your sin: at the cost of His own life, by the
shedding of His Blood (there is no other help or hope)

         - it is by His Cross, as your heavenly
Bridegroom, that He has given Himself for you, in
order then to sanctify and cleanse you by the
washing of water with His Word (in His Sacrament
of Holy Baptism) - the true purification, of both
body and soul, from all sin (in fulfillment of the Law)

         - it is from the Cross, from His riven
side, that His Blood and water flow to fill the
font and the chalice, for the forgiveness of all
your sins, unto life and salvation (with God in peace and joy)

- this holy, precious Blood of Christ is truly
the new and better wine, the good and best wine
of the new creation, of the heavenly promised land

- and He has called you to this Feast by His Word
of the Gospel, wherein He serves you with Himself

- and though, on the outside, you perceive
nothing remarkable, and you do not know where and
how it happens (except that it is by the Word of
Jesus), this Feast of Salvation - the Marriage
Feast of the Lamb in His Kingdom, which has no
end - provides you with the very thing you need
the most (which is, again, forgiveness)


  - bear in mind, and take to heart, that all of
this is by and from the Cross; and it remains
hidden under the Cross (this side of heaven)

         - indeed, the Cross of Christ is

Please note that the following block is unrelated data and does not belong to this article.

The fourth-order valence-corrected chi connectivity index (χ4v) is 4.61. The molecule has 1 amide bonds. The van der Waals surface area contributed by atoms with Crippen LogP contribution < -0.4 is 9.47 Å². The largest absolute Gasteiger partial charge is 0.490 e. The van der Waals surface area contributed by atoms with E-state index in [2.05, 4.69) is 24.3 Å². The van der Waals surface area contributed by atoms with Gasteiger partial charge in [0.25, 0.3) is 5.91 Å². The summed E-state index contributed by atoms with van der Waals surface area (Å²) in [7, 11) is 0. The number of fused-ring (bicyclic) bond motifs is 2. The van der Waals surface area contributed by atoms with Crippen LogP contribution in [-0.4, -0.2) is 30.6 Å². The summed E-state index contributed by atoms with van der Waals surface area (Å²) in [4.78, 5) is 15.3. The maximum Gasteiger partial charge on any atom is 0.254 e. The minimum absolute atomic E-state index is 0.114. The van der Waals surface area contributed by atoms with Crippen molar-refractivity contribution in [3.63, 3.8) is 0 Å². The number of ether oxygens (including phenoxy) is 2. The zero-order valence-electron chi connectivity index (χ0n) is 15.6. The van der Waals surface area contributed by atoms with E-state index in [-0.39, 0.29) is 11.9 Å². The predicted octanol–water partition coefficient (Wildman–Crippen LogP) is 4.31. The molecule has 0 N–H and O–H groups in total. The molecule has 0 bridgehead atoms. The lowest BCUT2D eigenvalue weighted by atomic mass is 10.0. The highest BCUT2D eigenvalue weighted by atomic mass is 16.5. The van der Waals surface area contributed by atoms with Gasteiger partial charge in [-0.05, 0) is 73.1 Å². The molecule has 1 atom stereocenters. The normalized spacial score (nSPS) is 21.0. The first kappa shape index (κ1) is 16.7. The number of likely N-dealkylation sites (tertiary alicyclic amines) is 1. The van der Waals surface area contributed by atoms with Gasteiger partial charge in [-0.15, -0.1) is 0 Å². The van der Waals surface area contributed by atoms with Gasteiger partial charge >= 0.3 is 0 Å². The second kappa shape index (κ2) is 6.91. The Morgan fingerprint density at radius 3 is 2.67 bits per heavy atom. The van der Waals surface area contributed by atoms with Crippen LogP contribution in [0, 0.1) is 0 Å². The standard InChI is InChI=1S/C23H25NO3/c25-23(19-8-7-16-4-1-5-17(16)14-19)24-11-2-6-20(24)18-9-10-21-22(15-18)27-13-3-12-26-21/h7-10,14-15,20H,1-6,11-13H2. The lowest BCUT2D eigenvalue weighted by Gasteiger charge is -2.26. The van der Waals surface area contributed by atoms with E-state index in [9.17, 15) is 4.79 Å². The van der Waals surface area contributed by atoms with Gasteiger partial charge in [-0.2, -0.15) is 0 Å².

paradoxically the Hour of His Glory, where the
Lord God is most clearly and fully manifested
(not by sight, but to the eyes of faith)

  - accordingly, you cannot measure the grace and
mercy, the goodness and blessing of God by how
well things are going in your temporal life on earth

         - prosperity and success are no
guarantee that you are on the right track, or
that you are right with God - remember that the
forbidden fruit was pleasing to the eyes and good
for food, and desirable to make you "wise" - do
not underestimate the devil's wiles and cunning
deception - and do not make of earthly goods your idol and false god

         - by the same token, suffering and
adversity and the weight of the Cross are no
indication that God has abandoned you, that He is
angry with you, or that He has forgotten you -
even when the wine ran out, Jesus was there (with
His Mother and His disciples, which is to say,
with His Church) - with or without the wine of
celebration here on earth, He has manifested His
Glory by the Cross for your salvation (forever!)

- rejoice if you are counted worthy to share the